then the angle through which the motor turns, 9, is also a measure of velocity:
0,, n (PR, n)/(K tan a) V Returning again to the embodiment of FIGS. 8-11, the traveling flux wave, which is due to the axial motion of the high intensity regions of the magnetic field opposite the surfaces of the screw threads, induces eddy cur- 10 rents in theconductive proof body which are in such a direction as to cause an axial drag force on the proof body proportional to the speed of rotation of the screw. Hence, if the axial speed of the screw is 6, the axial force on the proof is given by the equation,
Now, by means of the position pickoffs 1'16 and 117 which sense any displacement of the proof body in the axial direction, and the controller amplifier 121 which powers the servo motor 102, the speed of the screw is controlled by the axial displacement of the proof body. Hence, a force balance is established between the input force, M'A, on the proof mass due to axial acceleration and the induced drag force F. Therefore,
= MA/K and 0=M'/K,,, f Adr= (MlK V.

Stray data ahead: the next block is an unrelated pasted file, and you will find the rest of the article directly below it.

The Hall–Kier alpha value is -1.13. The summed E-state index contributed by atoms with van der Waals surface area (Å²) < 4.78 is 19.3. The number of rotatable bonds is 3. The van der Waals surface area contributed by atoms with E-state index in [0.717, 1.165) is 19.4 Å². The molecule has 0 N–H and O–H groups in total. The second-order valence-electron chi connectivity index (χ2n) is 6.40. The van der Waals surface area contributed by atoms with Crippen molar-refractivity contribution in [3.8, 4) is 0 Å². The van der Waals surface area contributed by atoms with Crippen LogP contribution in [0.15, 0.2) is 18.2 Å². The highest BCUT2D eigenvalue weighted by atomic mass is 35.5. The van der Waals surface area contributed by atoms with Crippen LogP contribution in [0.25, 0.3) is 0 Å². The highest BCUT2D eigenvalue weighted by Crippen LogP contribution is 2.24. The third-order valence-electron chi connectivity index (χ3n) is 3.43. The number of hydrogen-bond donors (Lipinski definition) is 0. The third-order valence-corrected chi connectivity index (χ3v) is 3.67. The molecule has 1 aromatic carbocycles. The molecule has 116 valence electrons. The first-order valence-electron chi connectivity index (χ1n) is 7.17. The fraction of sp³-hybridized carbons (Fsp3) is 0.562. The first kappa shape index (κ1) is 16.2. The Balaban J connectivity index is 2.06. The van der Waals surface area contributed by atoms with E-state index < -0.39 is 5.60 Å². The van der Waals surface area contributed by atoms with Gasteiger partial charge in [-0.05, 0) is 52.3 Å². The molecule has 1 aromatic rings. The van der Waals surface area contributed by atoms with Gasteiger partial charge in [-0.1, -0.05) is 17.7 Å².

One of the details necessary to obtain precision performance may be better understood with reference to FIG. 8-11. The pole shoes 112 are made with a skew angle 0 to compensate for the fact that the inductive drag force resulting from the movement of a rectangular tube of magnetic flux, such as defined by the crosshatched areas of FIG. 10, is greater for movement broadside to the rectangular cross-section than it is for movement along the narrow direction of the crosssection.
Hence, to obtain a pure thrust inductive drag force on the proof mass, it is necessary to skew the magnet poles. A tangential induction drag force, shown as F in FIG. 11, is thus obtained which, when added to the force F, induced broadside to the relative screw thread, will result in a pure thrust force on the proof mass.